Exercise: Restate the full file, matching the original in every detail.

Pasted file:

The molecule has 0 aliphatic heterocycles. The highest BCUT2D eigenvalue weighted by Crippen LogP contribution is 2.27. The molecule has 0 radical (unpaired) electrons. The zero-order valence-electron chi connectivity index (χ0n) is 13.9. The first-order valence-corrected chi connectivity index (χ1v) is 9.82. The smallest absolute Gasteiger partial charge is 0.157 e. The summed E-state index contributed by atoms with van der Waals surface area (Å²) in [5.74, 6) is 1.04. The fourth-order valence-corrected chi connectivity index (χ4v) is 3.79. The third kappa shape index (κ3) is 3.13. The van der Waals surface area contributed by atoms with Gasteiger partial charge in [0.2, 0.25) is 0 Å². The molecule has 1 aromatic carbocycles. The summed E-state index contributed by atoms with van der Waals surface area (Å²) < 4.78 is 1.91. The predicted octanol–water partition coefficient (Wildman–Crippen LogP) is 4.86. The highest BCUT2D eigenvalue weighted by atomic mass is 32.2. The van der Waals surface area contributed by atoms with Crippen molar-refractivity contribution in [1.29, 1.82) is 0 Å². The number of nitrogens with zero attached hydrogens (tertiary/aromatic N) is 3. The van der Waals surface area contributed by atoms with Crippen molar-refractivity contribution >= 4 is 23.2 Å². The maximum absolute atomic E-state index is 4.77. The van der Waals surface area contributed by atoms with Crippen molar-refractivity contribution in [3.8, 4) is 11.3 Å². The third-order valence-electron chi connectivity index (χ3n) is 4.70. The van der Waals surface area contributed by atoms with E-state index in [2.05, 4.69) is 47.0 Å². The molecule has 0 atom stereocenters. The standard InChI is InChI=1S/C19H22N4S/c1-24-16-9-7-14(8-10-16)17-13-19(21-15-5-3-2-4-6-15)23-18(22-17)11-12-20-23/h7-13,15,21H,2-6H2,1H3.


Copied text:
The molecule has 0 aliphatic heterocycles. The highest BCUT2D eigenvalue weighted by Crippen LogP contribution is 2.27. The molecule has 0 radical (unpaired) electrons. The zero-order valence-electron chi connectivity index (χ0n) is 13.9. The first-order valence-corrected chi connectivity index (χ1v) is 9.82. The smallest absolute Gasteiger partial charge is 0.157 e. The summed E-state index contributed by atoms with van der Waals surface area (Å²) in [5.74, 6) is 1.04. The fourth-order valence-corrected chi connectivity index (χ4v) is 3.79. The third kappa shape index (κ3) is 3.13. The van der Waals surface area contributed by atoms with Gasteiger partial charge in [0.2, 0.25) is 0 Å². The molecule has 1 aromatic carbocycles. The summed E-state index contributed by atoms with van der Waals surface area (Å²) < 4.78 is 1.91. The predicted octanol–water partition coefficient (Wildman–Crippen LogP) is 4.86. The highest BCUT2D eigenvalue weighted by atomic mass is 32.2. The van der Waals surface area contributed by atoms with Crippen molar-refractivity contribution in [1.29, 1.82) is 0 Å². The number of nitrogens with zero attached hydrogens (tertiary/aromatic N) is 3. The van der Waals surface area contributed by atoms with Crippen molar-refractivity contribution >= 4 is 23.2 Å². The maximum absolute atomic E-state index is 4.77. The van der Waals surface area contributed by atoms with Crippen molar-refractivity contribution in [3.8, 4) is 11.3 Å². The third-order valence-electron chi connectivity index (χ3n) is 4.70. The van der Waals surface area contributed by atoms with E-state index in [2.05, 4.69) is 47.0 Å². The molecule has 0 atom stereocenters. The standard InChI is InChI=1S/C19H22N4S/c1-24-16-9-7-14(8-10-16)17-13-19(21-15-5-3-2-4-6-15)23-18(22-17)11-12-20-23/h7-13,15,21H,2-6H2,1H3.